Some AFL club presidents could depart the scene and barely leave a ripple in their wake. Essendon perhaps wishes that was the case now. Saturday night's shock resignation of chairman David Evans will have a profound impact on a club which was gradually beginning to again assert itself as an AFL heavyweight.
It's rare that the resignation of someone from the front office of a club would spark the sort of emotional reactions Evans' announcement inspired among Essendon players and the club's support base. But in the nearly four years since taking over the role from Ray Horsburgh, Evans had banked plenty of credits with the faithful. And they are venting their frustration about now being short-circuited by the fall-out of the drugs controversy.
The "dream team" coaching panel of James Hird and Mark Thompson had been delivered, and was beginning to achieve results. The club is about to take a step forward with a new training and administrative base. Evans has been the pivotal figure in all of that. Yet, now he is gone.
Propriety is a word which means much to the Evans family. And as became obvious after Essendon's game against Hawthorn on Friday night, the accusations of his club's lack of it, that being the kindest of the torrent of criticism about the drugs scandal, it took a heavy personal toll.
Of course it helped Evans that he was the son of a much-loved figure at Windy Hill, former Bomber spearhead, president and AFL Commission chairman Ron Evans. At 48 he was also an approachable figure to the playing fraternity.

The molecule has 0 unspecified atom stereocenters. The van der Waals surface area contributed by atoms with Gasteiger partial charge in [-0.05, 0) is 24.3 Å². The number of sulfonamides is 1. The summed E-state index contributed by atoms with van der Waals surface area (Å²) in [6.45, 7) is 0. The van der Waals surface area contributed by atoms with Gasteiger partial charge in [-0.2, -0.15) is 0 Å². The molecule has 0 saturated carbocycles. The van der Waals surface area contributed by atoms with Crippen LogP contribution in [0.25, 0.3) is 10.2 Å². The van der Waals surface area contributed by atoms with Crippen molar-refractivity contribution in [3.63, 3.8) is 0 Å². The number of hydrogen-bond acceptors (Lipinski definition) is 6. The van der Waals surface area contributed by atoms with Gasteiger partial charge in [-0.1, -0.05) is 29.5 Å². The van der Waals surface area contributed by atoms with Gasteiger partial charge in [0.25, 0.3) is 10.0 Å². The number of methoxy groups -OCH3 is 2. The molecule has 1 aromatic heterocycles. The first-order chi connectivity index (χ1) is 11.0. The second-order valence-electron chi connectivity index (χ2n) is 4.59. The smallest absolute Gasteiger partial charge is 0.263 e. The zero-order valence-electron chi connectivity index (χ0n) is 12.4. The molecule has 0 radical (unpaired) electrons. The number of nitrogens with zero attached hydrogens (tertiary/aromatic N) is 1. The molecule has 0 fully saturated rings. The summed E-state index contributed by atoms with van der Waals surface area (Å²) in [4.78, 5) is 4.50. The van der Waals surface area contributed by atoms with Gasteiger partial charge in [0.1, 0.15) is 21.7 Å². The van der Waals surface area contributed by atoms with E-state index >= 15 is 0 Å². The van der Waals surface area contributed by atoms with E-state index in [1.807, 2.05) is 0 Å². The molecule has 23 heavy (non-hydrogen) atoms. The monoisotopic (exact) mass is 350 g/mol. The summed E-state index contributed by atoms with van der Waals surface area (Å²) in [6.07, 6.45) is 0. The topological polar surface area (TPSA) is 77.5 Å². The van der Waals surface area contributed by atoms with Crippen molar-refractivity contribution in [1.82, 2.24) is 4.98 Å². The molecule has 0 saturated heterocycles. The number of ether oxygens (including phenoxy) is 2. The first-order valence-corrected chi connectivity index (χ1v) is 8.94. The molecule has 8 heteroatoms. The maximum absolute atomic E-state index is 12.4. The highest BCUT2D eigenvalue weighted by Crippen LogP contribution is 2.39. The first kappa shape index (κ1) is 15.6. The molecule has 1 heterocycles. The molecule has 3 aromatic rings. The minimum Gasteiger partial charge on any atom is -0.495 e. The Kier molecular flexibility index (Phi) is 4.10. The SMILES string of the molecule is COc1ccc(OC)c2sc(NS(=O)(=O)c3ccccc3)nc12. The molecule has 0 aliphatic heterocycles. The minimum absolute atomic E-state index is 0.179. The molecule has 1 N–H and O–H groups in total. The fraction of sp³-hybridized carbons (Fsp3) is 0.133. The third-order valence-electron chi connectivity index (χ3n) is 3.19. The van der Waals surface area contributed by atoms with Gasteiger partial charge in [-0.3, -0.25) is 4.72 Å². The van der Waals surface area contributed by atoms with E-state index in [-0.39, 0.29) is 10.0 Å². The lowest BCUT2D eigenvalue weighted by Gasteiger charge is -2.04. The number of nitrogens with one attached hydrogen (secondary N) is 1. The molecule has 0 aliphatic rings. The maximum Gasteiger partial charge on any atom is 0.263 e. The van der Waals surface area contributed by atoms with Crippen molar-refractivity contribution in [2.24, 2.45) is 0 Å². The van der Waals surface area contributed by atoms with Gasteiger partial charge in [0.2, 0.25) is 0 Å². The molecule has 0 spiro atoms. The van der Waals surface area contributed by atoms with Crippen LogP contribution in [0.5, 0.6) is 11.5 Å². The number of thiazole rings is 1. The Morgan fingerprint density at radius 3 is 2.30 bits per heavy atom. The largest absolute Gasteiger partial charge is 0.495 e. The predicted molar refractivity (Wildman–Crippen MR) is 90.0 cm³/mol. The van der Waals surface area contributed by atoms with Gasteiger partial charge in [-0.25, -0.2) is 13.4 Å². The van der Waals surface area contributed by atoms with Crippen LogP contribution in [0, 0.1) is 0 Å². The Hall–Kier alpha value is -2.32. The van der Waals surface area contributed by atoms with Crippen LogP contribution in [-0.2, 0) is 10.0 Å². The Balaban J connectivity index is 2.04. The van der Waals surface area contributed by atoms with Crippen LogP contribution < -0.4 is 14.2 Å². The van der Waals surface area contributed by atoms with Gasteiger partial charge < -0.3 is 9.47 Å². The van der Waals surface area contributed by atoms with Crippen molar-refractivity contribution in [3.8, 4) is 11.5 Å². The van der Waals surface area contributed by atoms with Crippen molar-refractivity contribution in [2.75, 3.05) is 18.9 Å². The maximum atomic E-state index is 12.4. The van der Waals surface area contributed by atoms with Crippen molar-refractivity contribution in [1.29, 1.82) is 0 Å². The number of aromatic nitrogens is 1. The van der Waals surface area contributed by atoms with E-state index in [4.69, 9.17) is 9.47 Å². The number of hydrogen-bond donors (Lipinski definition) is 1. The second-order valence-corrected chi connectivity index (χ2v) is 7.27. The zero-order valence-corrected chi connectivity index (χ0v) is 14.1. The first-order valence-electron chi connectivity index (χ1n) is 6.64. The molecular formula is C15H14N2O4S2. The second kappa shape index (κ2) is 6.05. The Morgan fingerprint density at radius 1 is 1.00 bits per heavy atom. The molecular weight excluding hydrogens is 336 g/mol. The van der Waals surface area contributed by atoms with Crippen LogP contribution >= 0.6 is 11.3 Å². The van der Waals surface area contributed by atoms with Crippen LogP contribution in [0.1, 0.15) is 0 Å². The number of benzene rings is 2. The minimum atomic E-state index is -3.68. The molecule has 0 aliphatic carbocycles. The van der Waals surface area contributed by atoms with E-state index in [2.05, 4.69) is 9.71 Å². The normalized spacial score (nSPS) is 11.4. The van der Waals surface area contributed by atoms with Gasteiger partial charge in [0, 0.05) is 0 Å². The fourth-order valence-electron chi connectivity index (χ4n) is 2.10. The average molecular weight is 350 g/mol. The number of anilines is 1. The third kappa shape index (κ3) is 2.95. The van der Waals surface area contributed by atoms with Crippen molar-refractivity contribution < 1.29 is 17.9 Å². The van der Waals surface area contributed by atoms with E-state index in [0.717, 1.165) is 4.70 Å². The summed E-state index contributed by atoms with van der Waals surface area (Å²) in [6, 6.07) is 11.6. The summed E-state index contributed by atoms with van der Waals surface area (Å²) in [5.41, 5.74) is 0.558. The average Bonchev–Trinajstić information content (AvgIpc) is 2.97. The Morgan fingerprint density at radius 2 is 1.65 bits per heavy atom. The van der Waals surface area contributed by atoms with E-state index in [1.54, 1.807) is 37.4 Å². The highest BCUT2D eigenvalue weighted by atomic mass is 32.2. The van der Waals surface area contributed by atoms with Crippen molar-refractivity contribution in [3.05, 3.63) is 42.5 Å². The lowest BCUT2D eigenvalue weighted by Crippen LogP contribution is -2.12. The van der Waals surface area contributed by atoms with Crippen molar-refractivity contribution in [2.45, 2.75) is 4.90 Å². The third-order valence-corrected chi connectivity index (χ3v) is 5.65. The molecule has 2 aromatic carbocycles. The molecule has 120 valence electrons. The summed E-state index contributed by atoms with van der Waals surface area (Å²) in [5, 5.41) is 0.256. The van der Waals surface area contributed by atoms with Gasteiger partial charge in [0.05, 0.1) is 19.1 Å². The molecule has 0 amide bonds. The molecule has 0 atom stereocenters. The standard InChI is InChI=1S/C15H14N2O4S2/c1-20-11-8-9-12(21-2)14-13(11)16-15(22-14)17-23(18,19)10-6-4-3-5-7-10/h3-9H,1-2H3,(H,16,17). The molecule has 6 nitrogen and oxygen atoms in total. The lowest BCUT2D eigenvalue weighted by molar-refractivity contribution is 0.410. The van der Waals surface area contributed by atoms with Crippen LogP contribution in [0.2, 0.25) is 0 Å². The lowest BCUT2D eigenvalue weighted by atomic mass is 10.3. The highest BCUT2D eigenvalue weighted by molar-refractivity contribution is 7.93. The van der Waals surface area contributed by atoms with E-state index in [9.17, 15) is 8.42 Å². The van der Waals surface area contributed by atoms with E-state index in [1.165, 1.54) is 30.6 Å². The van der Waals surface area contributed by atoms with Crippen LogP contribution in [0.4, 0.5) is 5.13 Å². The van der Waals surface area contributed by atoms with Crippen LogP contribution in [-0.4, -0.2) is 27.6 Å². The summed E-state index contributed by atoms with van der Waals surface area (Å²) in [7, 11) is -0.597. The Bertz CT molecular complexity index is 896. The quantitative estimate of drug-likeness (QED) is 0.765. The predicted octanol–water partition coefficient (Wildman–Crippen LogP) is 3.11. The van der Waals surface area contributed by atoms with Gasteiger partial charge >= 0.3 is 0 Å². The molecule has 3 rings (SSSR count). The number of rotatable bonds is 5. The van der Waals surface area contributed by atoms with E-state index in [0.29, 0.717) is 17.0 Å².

In his time at the helm, he managed to present a profile as a successful and driven figurehead who could get things done - the aim always to restore his club to the place he felt it belonged, but with a no-fuss, dignified manner not always shared by some of his peers. That wasn't always easy given some of the decisions overseen, like ending the tenure of former coach Matthew Knights with two years still to run on his contract. Even, for that matter, the club's move out of its traditional Windy Hill training base to new facilities near Tullamarine. In those cases, however, Evans was able to successfully sell Essendon's fan base the idea that to return to its previous status, this was a club which needed to move swiftly.
A favourite reference of his was to football's "arms race". It was recognition that the club had fallen behind its rivals in many areas. "Flags just don't come by talking about them. They come by building a great club," he said shortly after his ascension to the role. "Essendon is a great club, but the industry is changing so much on and off the field that we need to be responsive to that change and get ourselves in a position where we are financially capable of ensuring we have a significant future."
When that appeared threatened in the second half of the season during 2010, Essendon losing 10 of its last 12 games and watching its crowds dwindle, Evans wasn't slow to act. The procuring of Thompson was messy, the fall-out from the Knights sacking considerable, but Evans managed to make it at least explainable. He proved he could wear some flak for the benefit of the club.
Nothing, however, on the scale of what he has worn the past six months. Evans, in the end, had too many masters to serve. His lifelong friendships. His close ties to the AFL administration and in particular Andrew Demetriou. All the while his business interests took a back seat.
Essendon, said Evans in his resignation statement, was "a great institution that is bigger than all of us". But without the steadying hand of Evans at its helm, it now also looks a far more vulnerable one.